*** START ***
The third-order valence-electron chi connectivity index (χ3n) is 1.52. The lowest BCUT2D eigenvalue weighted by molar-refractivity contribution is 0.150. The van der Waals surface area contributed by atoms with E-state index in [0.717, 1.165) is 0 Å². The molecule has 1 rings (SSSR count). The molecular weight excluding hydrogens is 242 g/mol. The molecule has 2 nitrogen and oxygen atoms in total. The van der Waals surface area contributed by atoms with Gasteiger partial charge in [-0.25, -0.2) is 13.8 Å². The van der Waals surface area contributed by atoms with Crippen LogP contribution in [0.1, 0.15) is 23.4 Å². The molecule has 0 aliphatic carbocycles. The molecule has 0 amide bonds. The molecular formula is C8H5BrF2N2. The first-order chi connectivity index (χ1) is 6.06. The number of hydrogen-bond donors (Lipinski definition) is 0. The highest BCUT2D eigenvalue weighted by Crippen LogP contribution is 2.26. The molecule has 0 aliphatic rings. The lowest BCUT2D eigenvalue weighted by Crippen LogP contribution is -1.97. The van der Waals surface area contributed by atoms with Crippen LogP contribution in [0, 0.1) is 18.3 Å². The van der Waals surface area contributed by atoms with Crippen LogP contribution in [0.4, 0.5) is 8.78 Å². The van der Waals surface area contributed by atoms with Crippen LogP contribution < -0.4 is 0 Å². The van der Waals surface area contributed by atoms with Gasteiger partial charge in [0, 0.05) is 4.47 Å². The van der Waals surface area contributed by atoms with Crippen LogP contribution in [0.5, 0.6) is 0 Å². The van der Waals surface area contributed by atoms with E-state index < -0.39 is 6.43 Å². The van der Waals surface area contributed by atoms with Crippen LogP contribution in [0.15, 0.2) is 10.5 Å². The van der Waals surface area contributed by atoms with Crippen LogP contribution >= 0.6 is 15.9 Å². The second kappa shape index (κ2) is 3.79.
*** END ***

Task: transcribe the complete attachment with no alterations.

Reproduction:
The third-order valence-electron chi connectivity index (χ3n) is 1.52. The lowest BCUT2D eigenvalue weighted by molar-refractivity contribution is 0.150. The van der Waals surface area contributed by atoms with E-state index in [0.717, 1.165) is 0 Å². The molecule has 1 rings (SSSR count). The molecular weight excluding hydrogens is 242 g/mol. The molecule has 2 nitrogen and oxygen atoms in total. The van der Waals surface area contributed by atoms with Gasteiger partial charge in [-0.25, -0.2) is 13.8 Å². The van der Waals surface area contributed by atoms with Crippen LogP contribution in [0.1, 0.15) is 23.4 Å². The molecule has 0 aliphatic carbocycles. The molecule has 0 amide bonds. The molecular formula is C8H5BrF2N2. The first-order chi connectivity index (χ1) is 6.06. The number of hydrogen-bond donors (Lipinski definition) is 0. The highest BCUT2D eigenvalue weighted by Crippen LogP contribution is 2.26. The molecule has 0 aliphatic rings. The lowest BCUT2D eigenvalue weighted by Crippen LogP contribution is -1.97. The van der Waals surface area contributed by atoms with Crippen LogP contribution in [0, 0.1) is 18.3 Å². The van der Waals surface area contributed by atoms with Crippen LogP contribution in [0.4, 0.5) is 8.78 Å². The van der Waals surface area contributed by atoms with Crippen LogP contribution < -0.4 is 0 Å². The van der Waals surface area contributed by atoms with Gasteiger partial charge in [0, 0.05) is 4.47 Å². The van der Waals surface area contributed by atoms with Crippen LogP contribution in [0.5, 0.6) is 0 Å². The van der Waals surface area contributed by atoms with E-state index < -0.39 is 6.43 Å². The van der Waals surface area contributed by atoms with Crippen LogP contribution in [0.15, 0.2) is 10.5 Å². The van der Waals surface area contributed by atoms with Crippen LogP contribution >= 0.6 is 15.9 Å². The second kappa shape index (κ2) is 3.79.